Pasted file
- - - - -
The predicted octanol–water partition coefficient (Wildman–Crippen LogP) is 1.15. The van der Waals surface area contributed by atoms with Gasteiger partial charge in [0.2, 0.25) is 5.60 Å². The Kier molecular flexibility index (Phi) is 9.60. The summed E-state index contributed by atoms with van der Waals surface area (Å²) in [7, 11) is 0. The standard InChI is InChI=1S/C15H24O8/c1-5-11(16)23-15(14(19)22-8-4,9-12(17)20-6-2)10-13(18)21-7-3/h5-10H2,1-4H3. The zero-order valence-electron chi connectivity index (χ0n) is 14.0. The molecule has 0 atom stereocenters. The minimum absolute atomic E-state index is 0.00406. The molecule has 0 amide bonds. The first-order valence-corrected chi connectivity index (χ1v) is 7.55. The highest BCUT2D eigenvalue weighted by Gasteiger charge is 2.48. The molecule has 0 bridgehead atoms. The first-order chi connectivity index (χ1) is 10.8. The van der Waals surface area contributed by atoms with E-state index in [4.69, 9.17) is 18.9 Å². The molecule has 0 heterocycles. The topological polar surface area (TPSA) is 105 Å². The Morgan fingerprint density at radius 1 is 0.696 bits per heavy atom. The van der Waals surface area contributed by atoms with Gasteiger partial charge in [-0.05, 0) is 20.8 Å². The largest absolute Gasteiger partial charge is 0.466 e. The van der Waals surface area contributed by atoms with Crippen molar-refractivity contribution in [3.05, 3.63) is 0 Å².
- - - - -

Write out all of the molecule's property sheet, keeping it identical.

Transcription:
The predicted octanol–water partition coefficient (Wildman–Crippen LogP) is 1.15. The van der Waals surface area contributed by atoms with Gasteiger partial charge in [0.2, 0.25) is 5.60 Å². The Kier molecular flexibility index (Phi) is 9.60. The summed E-state index contributed by atoms with van der Waals surface area (Å²) in [7, 11) is 0. The standard InChI is InChI=1S/C15H24O8/c1-5-11(16)23-15(14(19)22-8-4,9-12(17)20-6-2)10-13(18)21-7-3/h5-10H2,1-4H3. The zero-order valence-electron chi connectivity index (χ0n) is 14.0. The molecule has 0 atom stereocenters. The minimum absolute atomic E-state index is 0.00406. The molecule has 0 amide bonds. The first-order valence-corrected chi connectivity index (χ1v) is 7.55. The highest BCUT2D eigenvalue weighted by Gasteiger charge is 2.48. The molecule has 0 bridgehead atoms. The first-order chi connectivity index (χ1) is 10.8. The van der Waals surface area contributed by atoms with E-state index in [4.69, 9.17) is 18.9 Å². The molecule has 0 heterocycles. The topological polar surface area (TPSA) is 105 Å². The Morgan fingerprint density at radius 1 is 0.696 bits per heavy atom. The van der Waals surface area contributed by atoms with Gasteiger partial charge in [-0.05, 0) is 20.8 Å². The largest absolute Gasteiger partial charge is 0.466 e. The van der Waals surface area contributed by atoms with Crippen molar-refractivity contribution in [3.05, 3.63) is 0 Å².